United States District Court, N.D. Ohio, Eastern Division
MEMORANDUM OPINION AND ORDER
William H. Baughman, Jr. United States Magistrate Judge.
is an action by Marilyn Kay Dodson seeking judicial review of
the decision of the Commissioner of Social Security that
denied her application for disability insurance
benefits. The Commissioner has
answered. Under my pretrial ordersthe parties have
briefed their arguments,  filed fact sheets and participated
in a telephonic oral argument.
reasons that follow the decision of the Commissioner to deny
benefits will be affirmed.
relevant facts are simply stated. Dodson was born in 1954 and
so was a person of advanced age at all stages of her
application. She has a high school education and her
past relevant work was as a dispatcher and in
maintenance. She last worked full-time in
2014 and she initially filed her claim in
Dodson claimed in her application that she was disabled as a
result of gastroparesis and associated acid reflux issues, as
well as diabetes, neuropathy and high blood
pressure. She stated that she was unable to eat
when stressed and that this condition has caused her to lose
weight, as well as prevented her from eating “regular
size meals.”She further stated that stress induces
feelings of heartburn and diarrhea which in turn means that
she must stay upright (a standing or seated position) for
three hours after eating. She reported that she could
perform normal daily activities so long as she remained close
to a bathroom.
found that Dodson did not meet any listing, but rather
analyzed individual digestive disorder symptoms to determine
if, in combination, Dodson's symptoms met or equaled a
listing. After giving “great weight”
to the opinions of two State agency consultants regarding the
meeting of a listing, the ALJ concluded that Dodson did not
meet or equal a listing.
RFC, Dodson was determined to have a capacity for performing
light work with some additional limitations.
support of that RFC, the ALJ set forth a detailed examination
of Dodson's complaints as to the purported limitations
brought about by her symptoms. In that regard, he first
discussed the objective medical evidence, with emphasis on
the 2014-2017 treatment notes from Dr. Tischner, her primary
care physician, and Dr. Shaeen, her
gastroenterologist. He then examined the 2016 functional
capacity opinions of the two State agency consultants, giving
the opinions “limited partial
weight.” The ALJ stated that additional
restrictions were required to account for “infrequent,
” “intermittent” and
“non-severe” postural and exertional
based on the testimony of a VE, the ALJ found that Dodson
would be capable of performing her past relevant work, which
in this case was determined to be “Dispatcher,
Dodson was found not to be disabled.
Dodson makes three arguments:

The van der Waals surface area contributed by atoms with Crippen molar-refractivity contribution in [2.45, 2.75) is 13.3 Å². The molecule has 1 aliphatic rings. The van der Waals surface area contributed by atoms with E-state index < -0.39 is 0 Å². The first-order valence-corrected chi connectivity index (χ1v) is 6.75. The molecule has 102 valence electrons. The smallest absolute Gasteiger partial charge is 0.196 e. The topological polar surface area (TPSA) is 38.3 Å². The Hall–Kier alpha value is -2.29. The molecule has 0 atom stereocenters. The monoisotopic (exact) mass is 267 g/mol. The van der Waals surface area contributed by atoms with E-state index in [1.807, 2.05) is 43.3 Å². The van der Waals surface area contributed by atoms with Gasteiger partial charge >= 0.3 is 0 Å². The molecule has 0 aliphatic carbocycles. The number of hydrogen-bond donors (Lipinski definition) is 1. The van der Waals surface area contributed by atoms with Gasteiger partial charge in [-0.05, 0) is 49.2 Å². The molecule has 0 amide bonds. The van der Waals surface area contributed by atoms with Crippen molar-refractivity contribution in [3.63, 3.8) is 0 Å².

1. The ALJ failed to properly consider SSR 14-2p in analyzing
whether a combination of symptoms was equivalent to a
2. The ALJ's determination that Dodson lacked credibility
as to the limiting effects of her symptoms was not supported
by substantial evidence and was contrary to SSR 16-3p.
3. The ALJ improperly found that Dodson could return to her
past relevant work.
instances, the claims will be considered here according to
the well-known substantial evidence standard set out in
Bruxton v. Halter. The first argument will be
addressed initially below. As counsel agreed at the
telephonic oral argument, the remaining arguments are
related, and so will be considered together.
first issue here, as stated, is that the ALJ failed to
properly consider SSR 14-2p in addressing the combined
symptoms of Dodson's diabetes. She maintains that her
diabetic complications consist of gastroparesis,
polyneuropathy and edema in her legs.She further
contends that it was error by the ALJ not to specifically
mention SSR 14-2p in the analysis.
at the outset that SSR 14-2p simply “provides
information about the types of impairments and limitations
that result from diabetes mellitus” and “provides
guidance” as to how to evaluate disability claims
arising from diabetes mellitus. Significantly, there is
no requirement that this particular Social Security Ruling be
specifically cited in conducting an analysis that follows its
guidance. Indeed, Magistrate Judge Greenberg recently
observed that it was only harmless error when an ALJ
incorrectly cited to a wholly different and incorrect Social
Security Ruling as part of an analysis of whether a
claimant's diabetes symptoms met or equaled a listing.
Rather, Magistrate Judge Greenberg concluded that what was
actually required was that the ALJ had evaluated the
claimant's disorder under the applicable listings for the
body systems affected by her disorder.
exactly what occurred here. In line with the general rubric
for evaluating whether a claimant meets or equals a listing,
and specifically in accord with Magistrate Judge
Greenberg's standard in cases like this of analyzing a
claimant's symptoms by reference to affected body
systems, the ALJ here carefully analyzed symptoms of diabetic
gastroparesis, weight loss, and diabetic polyneuropathy and
concluded that, individually or taken together, Dodson had
not met or equaled any listed impairment.
the ALJ stated that he considered and gave great weight to
the opinions of two State agency consultants who concluded
that Dodson had not met or equaled any listing related to the
digestive system. Such an opinion by a state ...